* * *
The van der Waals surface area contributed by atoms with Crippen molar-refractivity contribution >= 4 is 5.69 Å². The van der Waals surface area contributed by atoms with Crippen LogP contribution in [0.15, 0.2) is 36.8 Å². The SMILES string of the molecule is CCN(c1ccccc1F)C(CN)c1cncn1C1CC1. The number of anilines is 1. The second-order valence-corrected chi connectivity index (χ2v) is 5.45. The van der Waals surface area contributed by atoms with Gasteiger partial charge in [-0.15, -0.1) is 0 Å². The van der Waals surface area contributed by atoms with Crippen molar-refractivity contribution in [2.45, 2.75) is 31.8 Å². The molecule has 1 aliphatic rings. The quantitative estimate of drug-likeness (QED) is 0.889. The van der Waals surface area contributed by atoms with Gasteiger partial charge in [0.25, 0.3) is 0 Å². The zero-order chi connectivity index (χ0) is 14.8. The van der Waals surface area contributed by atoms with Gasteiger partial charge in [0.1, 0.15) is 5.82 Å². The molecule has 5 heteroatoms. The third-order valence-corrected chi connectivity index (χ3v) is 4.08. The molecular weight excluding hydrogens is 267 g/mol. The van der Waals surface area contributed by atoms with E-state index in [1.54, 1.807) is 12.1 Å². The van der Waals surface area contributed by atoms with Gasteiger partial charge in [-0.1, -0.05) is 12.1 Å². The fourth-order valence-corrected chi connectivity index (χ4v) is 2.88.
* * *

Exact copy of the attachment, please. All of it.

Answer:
The van der Waals surface area contributed by atoms with Crippen molar-refractivity contribution >= 4 is 5.69 Å². The van der Waals surface area contributed by atoms with Crippen LogP contribution in [0.15, 0.2) is 36.8 Å². The SMILES string of the molecule is CCN(c1ccccc1F)C(CN)c1cncn1C1CC1. The number of anilines is 1. The second-order valence-corrected chi connectivity index (χ2v) is 5.45. The van der Waals surface area contributed by atoms with Gasteiger partial charge in [-0.15, -0.1) is 0 Å². The van der Waals surface area contributed by atoms with Crippen molar-refractivity contribution in [2.45, 2.75) is 31.8 Å². The molecule has 1 aliphatic rings. The quantitative estimate of drug-likeness (QED) is 0.889. The van der Waals surface area contributed by atoms with Gasteiger partial charge in [0.25, 0.3) is 0 Å². The zero-order chi connectivity index (χ0) is 14.8. The van der Waals surface area contributed by atoms with Gasteiger partial charge in [0.1, 0.15) is 5.82 Å². The molecule has 5 heteroatoms. The third-order valence-corrected chi connectivity index (χ3v) is 4.08. The molecular weight excluding hydrogens is 267 g/mol. The van der Waals surface area contributed by atoms with E-state index in [1.54, 1.807) is 12.1 Å². The van der Waals surface area contributed by atoms with Gasteiger partial charge in [-0.1, -0.05) is 12.1 Å². The fourth-order valence-corrected chi connectivity index (χ4v) is 2.88.